Don’t sacrifice your ministry on the altar of family: Church as family

By Kent Bateman

Imagine this scenario with me; you’re behind the pulpit, preaching a sermon. You are approaching the crescendo of your message, and you point over to your wife and kids, sitting on the front row, and say, “For instance, I don’t even consider these people my family anymore! All of you—any of you who follow Jesus—you guys are more my family than they are!”

That would be more than a little awkward, right? And if it’s awkward then, imagine the mood in the room when you get home and your wife wants to talk to you about your sermon.

So isn’t it at least a little weird that Jesus does a version of that in Mark 3? His mom and brothers come to find Him; they send someone in to get Jesus so they can talk to Him. Jesus decides to respond with the question “Who are my mother and my brothers?” And then answers it with “Whoever does God’s will is my brother and sister and mother.”

When truly considered, I think this statement by Jesus blows up some categories when it comes to how we think about the church in relation to our biological or nuclear family. If I had to illustrate the way most people think about the ministry/family balance, it would look something like this:

In this paradigm, my work for the church is in one circle, and my time with my family is in a different circle. And the goal for most people is to keep the overlap between the two circles at a minimum and to always make sure that the “family” circle is as at least as big as the “church” circle—if not a little bigger.

Part of the problem with this mindset is that if we’re not careful, we start to mentally vilify people in our church as people we need to protect ourselves and our family from. It becomes very easy to see perceive people in our church as potential threats to our well-protected circle of family. We find ourselves making conditions before we’ve even fully understood the pastoral needs of this person and start to play defense in our shepherding of them.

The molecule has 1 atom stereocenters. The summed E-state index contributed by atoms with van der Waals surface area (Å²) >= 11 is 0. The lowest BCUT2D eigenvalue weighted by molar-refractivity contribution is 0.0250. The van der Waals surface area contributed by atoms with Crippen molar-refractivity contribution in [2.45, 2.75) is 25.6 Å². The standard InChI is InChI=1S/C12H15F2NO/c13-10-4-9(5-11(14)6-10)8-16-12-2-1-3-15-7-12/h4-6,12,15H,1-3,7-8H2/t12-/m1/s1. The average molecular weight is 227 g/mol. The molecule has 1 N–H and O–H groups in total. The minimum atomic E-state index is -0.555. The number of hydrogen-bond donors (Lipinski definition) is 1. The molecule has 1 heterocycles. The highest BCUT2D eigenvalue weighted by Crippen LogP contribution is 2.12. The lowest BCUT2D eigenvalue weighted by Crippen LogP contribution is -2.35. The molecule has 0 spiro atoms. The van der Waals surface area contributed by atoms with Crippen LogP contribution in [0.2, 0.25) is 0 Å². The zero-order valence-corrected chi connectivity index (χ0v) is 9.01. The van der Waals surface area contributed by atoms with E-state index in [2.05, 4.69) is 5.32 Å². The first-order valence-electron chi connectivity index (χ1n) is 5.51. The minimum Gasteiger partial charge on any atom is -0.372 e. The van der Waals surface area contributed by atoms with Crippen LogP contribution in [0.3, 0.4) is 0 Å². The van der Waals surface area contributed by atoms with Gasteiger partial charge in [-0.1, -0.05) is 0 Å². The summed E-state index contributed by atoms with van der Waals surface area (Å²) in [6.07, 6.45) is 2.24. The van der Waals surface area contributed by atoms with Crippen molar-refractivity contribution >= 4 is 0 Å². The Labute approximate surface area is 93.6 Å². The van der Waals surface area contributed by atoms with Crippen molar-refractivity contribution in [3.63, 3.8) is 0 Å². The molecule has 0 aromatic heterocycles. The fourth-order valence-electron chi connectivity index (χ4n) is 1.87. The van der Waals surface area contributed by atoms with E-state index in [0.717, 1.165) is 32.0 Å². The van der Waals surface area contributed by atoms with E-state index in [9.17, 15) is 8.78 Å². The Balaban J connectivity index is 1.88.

On top of that, we find ourselves constantly having to make the choice between church and family, and at least broadly keeping track of how many times we choose one over the other, because the point is to keep them both in balance.

However, from how Jesus describes it in Mark 3, it seems like he may have in mind something a little closer to this:

In this understanding, my family functions as a part of God’s family. It is a subset of it. So, for sure, there are going to be times where I need to spend time with my family apart from my church family. But there will also be times where we spend time as a family, together with our church family. They’re not opposing forces; they’re concentric circles.

So difficult people aren’t always threats; they’re often people to be loved. Pastoral care issues aren’t rivals to our family; they’re invitations.

Sometimes, part of the reason we feel like we have to balance church life and home life is because we’re thinking about church too much as an event. If church is mainly a constant stream of events that need my planning, executing and overseeing, then it becomes a rival, competing with the time, effort and energy that my family needs. But if church is a family that I’m called to lead and love, then it is simply a macro picture of what I’m already doing at home.

And according to the Bible, that’s exactly what church is—a family. The word Christian is only used three times in the bible. The word “disciple” around 240 times, but the word adelphos (“brothers and sisters” in English), is used around 342 times. So when we’re talking about what church is, it would seem we are primarily talking about belonging to a family.

So when you think about the ministry/life balance, don’t see them as competing forces; see them as concentric circles. Let that guide the way you love and lead your family and the way you love and lead your flock.

Published September 19, 2017

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Kent Bateman

Kent served as a communications director and pastor at Midtown Fellowship in Columbia, SC for four years before being sent out to plant City Church in Knoxville, TN. Kent has been married to his wife Ana for four years and they have one son, Whitaker.